How to Tell Your Nonprofit’s Story
How do you measure the success and impact of your nonprofit’s mission? Similarly, how do your donors—be they individual, foundations, or corporate—know if their donations are impacting the work of your nonprofit through its mission? Many nonprofits gauge their impact through statistics such as the number of people served, families fed or housed, or the number of patients served. As April Anthony, a nonprofit expert asked, however, “Are those statistics really a measure of the impact your organization is making?”
Anthony goes on to quote an article by Richard Larkin in Nonprofit Quarterly, “Using Outcomes to Measure Nonprofit Success” in which he lists the three types of data that could be used to measure a nonprofit’s success:
- Inputs describe how much in the way of resources (both financial and non-financial, such as volunteer time, materials, equipment, etc.) was used to conduct an activity.
- Outputs measure the activities conducted by the organization, such as the number of classes held, the number of students enrolled or graduated, the number of concerts performed and the number of concertgoers attending, the number of members enrolled, and the like. Larkin notes, “The problem with this type of data is that, while it shows the quantity of program services provided, it does not indicate whether any real benefits resulted. Did the students learn anything? What was the quality of the concerts? How well were the members served?”
- Outcomes measure how much better off the organization’s clients, or society as a whole, are as a result of the organization’s activities. For example, Larkin says, “By how much has the teenage pregnancy rate in a community been reduced through the efforts of a charity whose mission includes educating children about the undesirable results of getting pregnant so young?”
Of the three types of data, Larkin says that true success can be only measured by outcomes, data that is difficult if not impossible to obtain.
Know your story to tell your story
Just because measuring outcomes is hard doesn’t mean you can’t find a way to benchmark success—in other words, tell your story. Marc J. Epstein, co-author of the book, Measuring and Improving Social Impacts: A Guide for Nonprofits, Companies, and Impact Investors, says it comes down to clarity.
“If an organization is unclear or does not communicate clarity on what they specifically want to achieve, it will be more difficult to measure whether their activities or other factors caused changes,” he says. “So the clarity is critical for both achieving and measuring success. Once they have clarity on objectives, they can focus on whether the sequence of activities they plan to perform can logically be expected to create the desired impacts.”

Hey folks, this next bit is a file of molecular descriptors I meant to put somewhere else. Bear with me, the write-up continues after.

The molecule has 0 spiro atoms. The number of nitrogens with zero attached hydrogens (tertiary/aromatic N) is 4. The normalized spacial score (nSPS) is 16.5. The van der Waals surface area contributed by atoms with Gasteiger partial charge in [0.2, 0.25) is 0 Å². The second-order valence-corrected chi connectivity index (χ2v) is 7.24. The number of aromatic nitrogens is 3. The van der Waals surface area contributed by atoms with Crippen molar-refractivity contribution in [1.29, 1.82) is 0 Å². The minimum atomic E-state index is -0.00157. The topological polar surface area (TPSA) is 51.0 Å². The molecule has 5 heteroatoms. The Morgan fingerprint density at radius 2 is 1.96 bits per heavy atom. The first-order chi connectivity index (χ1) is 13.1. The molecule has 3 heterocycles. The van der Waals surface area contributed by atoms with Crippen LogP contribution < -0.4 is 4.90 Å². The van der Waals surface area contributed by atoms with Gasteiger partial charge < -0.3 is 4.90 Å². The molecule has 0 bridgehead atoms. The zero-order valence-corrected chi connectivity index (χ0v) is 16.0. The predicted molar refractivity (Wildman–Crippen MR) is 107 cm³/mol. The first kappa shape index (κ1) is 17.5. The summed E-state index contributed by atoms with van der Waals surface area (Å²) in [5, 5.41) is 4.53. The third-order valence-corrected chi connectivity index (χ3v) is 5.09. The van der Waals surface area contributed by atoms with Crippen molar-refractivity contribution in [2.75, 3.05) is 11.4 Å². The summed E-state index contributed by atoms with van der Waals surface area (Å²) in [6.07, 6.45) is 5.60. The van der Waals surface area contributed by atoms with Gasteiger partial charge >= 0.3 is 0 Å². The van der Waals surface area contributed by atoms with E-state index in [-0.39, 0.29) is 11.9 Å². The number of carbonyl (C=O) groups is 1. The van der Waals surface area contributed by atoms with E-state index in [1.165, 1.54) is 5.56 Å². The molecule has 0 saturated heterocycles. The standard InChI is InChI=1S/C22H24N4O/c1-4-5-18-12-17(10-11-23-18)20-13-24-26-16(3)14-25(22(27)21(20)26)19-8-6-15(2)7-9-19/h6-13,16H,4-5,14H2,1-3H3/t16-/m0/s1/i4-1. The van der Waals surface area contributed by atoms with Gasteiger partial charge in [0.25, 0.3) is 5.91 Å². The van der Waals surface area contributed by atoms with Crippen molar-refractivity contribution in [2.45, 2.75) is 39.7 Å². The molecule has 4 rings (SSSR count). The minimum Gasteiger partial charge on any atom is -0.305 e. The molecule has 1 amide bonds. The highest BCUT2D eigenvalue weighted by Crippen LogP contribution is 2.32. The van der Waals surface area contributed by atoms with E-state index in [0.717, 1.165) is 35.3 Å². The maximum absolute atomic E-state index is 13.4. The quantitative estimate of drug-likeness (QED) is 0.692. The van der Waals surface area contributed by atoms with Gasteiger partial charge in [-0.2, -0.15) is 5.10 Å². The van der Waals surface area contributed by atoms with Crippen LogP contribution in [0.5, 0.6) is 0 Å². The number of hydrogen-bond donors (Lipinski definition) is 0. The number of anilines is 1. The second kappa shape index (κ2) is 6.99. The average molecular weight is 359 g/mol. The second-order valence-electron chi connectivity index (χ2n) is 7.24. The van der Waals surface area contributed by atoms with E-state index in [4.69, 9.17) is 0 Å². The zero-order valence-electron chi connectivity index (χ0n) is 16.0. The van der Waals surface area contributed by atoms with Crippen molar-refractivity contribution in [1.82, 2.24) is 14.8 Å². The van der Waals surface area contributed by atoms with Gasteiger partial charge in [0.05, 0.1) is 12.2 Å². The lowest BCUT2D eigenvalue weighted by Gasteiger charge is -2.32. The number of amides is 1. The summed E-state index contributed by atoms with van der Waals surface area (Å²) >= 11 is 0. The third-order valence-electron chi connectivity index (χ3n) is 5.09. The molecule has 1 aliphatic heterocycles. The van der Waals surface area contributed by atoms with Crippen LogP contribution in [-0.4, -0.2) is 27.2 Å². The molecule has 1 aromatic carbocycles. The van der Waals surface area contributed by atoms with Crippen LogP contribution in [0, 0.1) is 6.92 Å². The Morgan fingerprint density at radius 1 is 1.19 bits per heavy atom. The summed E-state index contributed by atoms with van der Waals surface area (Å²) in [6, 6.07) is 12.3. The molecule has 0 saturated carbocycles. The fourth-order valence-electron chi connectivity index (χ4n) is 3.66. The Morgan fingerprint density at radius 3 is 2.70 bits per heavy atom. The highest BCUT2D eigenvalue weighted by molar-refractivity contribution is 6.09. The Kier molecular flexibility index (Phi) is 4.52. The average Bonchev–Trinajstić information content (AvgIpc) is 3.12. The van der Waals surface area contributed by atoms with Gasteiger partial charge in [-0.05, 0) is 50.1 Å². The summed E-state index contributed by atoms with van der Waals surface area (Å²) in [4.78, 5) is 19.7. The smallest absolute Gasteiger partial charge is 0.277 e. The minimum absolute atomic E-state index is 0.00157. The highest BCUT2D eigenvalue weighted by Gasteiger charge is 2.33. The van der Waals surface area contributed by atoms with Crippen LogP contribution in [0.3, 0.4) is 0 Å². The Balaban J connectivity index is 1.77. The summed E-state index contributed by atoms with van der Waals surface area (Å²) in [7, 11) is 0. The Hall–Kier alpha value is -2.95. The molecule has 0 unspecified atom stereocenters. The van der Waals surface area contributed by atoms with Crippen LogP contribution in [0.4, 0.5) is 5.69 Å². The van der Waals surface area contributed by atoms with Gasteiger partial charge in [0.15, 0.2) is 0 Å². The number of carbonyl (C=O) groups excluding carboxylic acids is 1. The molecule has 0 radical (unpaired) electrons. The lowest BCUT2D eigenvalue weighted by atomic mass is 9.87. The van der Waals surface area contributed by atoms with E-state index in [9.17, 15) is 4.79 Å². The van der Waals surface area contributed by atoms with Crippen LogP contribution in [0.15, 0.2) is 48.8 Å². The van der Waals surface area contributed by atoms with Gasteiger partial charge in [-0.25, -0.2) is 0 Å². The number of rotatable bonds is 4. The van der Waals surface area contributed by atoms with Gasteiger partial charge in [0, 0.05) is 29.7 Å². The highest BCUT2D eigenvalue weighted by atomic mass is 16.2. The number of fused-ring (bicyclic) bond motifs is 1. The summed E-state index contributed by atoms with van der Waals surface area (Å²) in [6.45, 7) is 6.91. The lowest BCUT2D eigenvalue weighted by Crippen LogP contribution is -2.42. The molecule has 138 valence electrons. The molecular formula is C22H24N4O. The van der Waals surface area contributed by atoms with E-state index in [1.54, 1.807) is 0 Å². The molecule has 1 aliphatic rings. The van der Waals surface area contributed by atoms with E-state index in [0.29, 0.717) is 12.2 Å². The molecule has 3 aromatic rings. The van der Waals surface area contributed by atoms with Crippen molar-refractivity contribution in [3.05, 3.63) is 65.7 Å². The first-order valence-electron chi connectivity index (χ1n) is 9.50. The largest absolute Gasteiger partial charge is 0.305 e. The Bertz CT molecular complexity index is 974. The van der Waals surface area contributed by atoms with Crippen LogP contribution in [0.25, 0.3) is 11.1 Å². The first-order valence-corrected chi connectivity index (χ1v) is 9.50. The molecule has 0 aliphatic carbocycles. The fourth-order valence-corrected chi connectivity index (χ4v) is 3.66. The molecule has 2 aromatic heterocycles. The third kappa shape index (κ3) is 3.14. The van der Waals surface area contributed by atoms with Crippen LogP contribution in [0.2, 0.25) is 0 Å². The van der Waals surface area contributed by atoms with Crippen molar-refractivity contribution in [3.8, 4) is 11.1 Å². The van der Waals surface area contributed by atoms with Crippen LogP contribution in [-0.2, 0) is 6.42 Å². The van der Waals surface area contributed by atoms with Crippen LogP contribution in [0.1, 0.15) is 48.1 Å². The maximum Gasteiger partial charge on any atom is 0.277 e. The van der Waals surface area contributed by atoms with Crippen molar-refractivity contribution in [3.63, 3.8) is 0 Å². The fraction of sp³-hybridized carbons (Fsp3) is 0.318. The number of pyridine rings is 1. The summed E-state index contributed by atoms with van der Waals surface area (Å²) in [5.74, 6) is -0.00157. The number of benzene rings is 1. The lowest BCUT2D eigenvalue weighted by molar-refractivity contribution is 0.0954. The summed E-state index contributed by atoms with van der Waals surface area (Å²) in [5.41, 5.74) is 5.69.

Epstein goes on to say that organizations of all sizes should work with their senior management team to develop a “clear logic model” that defines their:
- Inputs (resources and constraints)
- Processes (organizational activities)
- Outputs (results)
- Outcomes (intermediate effects)
- Impacts (progress on social issues)
“Without a clear definition of success and how you are going to get there, useful measurement is impossible,” he says.
Using technology to measure success
Nonprofits are increasingly turning to cloud-based fund accounting software to not only manage their finances but to measure the success of their mission. The right financial infrastructure can help nonprofits “know and show” what’s happening in every aspect of their operations with superior speed and clarity. In addition, cloud financial management solutions have a lower total cost of ownership and faster time to value than traditional legacy systems. Critical financial and human resources are freed to focus on furthering the mission and not on overhead or maintenance. JMT Consulting, the nonprofit financial management specialists, can develop and implement a technology solution that can help you tell your story to donors and other stakeholders—and, most importantly, achieve mission success. Contact us today for more information.